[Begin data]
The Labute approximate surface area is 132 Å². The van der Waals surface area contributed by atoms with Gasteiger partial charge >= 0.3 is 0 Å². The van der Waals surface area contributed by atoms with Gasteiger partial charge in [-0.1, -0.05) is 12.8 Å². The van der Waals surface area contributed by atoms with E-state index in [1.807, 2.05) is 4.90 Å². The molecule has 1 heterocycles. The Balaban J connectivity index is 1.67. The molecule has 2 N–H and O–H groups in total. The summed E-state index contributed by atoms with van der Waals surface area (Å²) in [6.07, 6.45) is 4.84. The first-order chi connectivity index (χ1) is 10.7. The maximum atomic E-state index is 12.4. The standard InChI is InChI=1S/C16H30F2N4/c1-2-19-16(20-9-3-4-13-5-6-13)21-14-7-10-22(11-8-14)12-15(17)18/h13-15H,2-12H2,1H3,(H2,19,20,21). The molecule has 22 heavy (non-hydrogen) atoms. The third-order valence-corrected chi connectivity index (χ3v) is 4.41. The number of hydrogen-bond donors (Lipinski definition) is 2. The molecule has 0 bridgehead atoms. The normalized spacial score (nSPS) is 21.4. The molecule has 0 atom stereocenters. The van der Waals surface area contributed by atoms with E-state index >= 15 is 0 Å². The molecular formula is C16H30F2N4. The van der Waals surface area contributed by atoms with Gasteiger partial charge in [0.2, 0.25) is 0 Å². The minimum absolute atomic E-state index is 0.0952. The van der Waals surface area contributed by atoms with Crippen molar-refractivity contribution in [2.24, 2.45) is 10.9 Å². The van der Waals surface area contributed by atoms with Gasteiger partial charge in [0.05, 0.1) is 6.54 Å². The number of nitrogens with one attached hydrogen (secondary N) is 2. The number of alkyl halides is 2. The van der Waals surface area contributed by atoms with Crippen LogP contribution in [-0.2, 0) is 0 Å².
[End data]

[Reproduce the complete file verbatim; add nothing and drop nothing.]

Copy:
The Labute approximate surface area is 132 Å². The van der Waals surface area contributed by atoms with Gasteiger partial charge >= 0.3 is 0 Å². The van der Waals surface area contributed by atoms with Gasteiger partial charge in [-0.1, -0.05) is 12.8 Å². The van der Waals surface area contributed by atoms with E-state index in [1.807, 2.05) is 4.90 Å². The molecule has 1 heterocycles. The Balaban J connectivity index is 1.67. The molecule has 2 N–H and O–H groups in total. The summed E-state index contributed by atoms with van der Waals surface area (Å²) in [6.07, 6.45) is 4.84. The first-order chi connectivity index (χ1) is 10.7. The maximum atomic E-state index is 12.4. The standard InChI is InChI=1S/C16H30F2N4/c1-2-19-16(20-9-3-4-13-5-6-13)21-14-7-10-22(11-8-14)12-15(17)18/h13-15H,2-12H2,1H3,(H2,19,20,21). The molecule has 22 heavy (non-hydrogen) atoms. The third-order valence-corrected chi connectivity index (χ3v) is 4.41. The number of hydrogen-bond donors (Lipinski definition) is 2. The molecule has 0 bridgehead atoms. The normalized spacial score (nSPS) is 21.4. The molecule has 0 atom stereocenters. The van der Waals surface area contributed by atoms with E-state index >= 15 is 0 Å². The molecular formula is C16H30F2N4. The van der Waals surface area contributed by atoms with Gasteiger partial charge in [0.2, 0.25) is 0 Å². The minimum absolute atomic E-state index is 0.0952. The van der Waals surface area contributed by atoms with Crippen molar-refractivity contribution in [2.24, 2.45) is 10.9 Å². The van der Waals surface area contributed by atoms with Gasteiger partial charge in [0.05, 0.1) is 6.54 Å². The number of nitrogens with one attached hydrogen (secondary N) is 2. The number of alkyl halides is 2. The van der Waals surface area contributed by atoms with Crippen LogP contribution in [-0.2, 0) is 0 Å².